A Wise and Gentle Pastor

By : March 25, 2017

On Thursday the Church saw the passing of one of her greatest sons, William Cardinal Keeler, Archbishop Emeritus of Baltimore. Pope Francis called him a “wise and gentle pastor.” I had the honor of serving as the Cardinal’s first Priest-Secretary in the 1990’s before he appointed me as Pastor of the Church of the Nativity. In recent years, in his retirement, I sort of reprised the role. So, I knew him well.

The Archdiocese of Baltimore has put together a memorial website here where you can learn more about his extraordinary life. There is much too much to say about him. Let me just share three insights that have helped guide me since that time.

Reach Out Beyond the Pews

One of Cardinal Keeler’s great achievements was his ecumenical work in bridging divides between Catholics and other Christian and non-Christian religious faiths. He was especially instrumental in sharing conversation and building trust with the Jewish community. The Cardinal cared deeply about this work, which bore much fruit in mutual understanding and cooperation.

It is important for local church leaders and pastors to find ways to connect with other nearby congregations, which can go a long way toward building trust. We have a lot to learn from other communities of faith. At Nativity we never really started to grow as a healthy church until we were willing to start talking to other churches.

Besides, whatever our faith traditions or worship practices, people of faith in the living God can join together as leaven in our community, as salt and light for our world.

Teach All Nations

All great leaders are great learners. Cardinal Keeler was always learning, reading, gathering experience and insight, gathering people together to share insights and perspectives.

You don’t have to be brilliant to be an effective leader (though it helps and the Cardinal bordered on brilliant). But it does take hard work and commitment; that is something we can and should expect from our leaders.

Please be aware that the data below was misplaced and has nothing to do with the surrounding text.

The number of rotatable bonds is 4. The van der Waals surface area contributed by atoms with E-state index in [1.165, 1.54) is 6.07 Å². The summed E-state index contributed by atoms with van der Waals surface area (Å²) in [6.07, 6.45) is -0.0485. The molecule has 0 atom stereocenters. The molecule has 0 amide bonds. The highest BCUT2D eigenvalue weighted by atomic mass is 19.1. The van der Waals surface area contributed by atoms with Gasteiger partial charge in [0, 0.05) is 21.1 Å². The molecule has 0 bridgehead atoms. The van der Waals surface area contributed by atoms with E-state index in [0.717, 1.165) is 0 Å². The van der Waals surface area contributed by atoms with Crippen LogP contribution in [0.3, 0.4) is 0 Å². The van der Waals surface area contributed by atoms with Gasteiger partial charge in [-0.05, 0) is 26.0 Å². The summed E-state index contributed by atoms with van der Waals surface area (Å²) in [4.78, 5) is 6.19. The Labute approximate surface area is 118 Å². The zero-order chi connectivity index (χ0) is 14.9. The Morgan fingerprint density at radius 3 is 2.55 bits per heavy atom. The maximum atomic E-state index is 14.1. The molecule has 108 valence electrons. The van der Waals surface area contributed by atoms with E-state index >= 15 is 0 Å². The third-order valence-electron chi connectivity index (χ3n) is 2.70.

Our growth as a church has come at the hands of collaboration, a willingness to listen and learn, and an openness to change our mind from time to time.

Build Your People with a Purpose

Cardinal Keeler initiated a massive renovation of the Basilica of the Assumption in Baltimore, the first Catholic Cathedral built in the United States. When it was originally built, it communicated a fresh approach to the faith in a new nation, symbolized in its (then) contemporary architectural style. The external features though were about what happened on the inside. The building had a clear purpose, to make disciples in the new nation.

Cardinal Keeler helped remind us that’s still our purpose. And we’re trying to keep it front and center here at Nativity as we build our new sanctuary. But even if you are not building a church building, the principle still applies when you are building your people. Be clear on your purpose, to be a people on mission.

Hail and farewell to a wise and gentle pastor.

Requiem aeternam dona ei, Domine, et lux perpetua luceat ei. Requiescat in pace. Amen.

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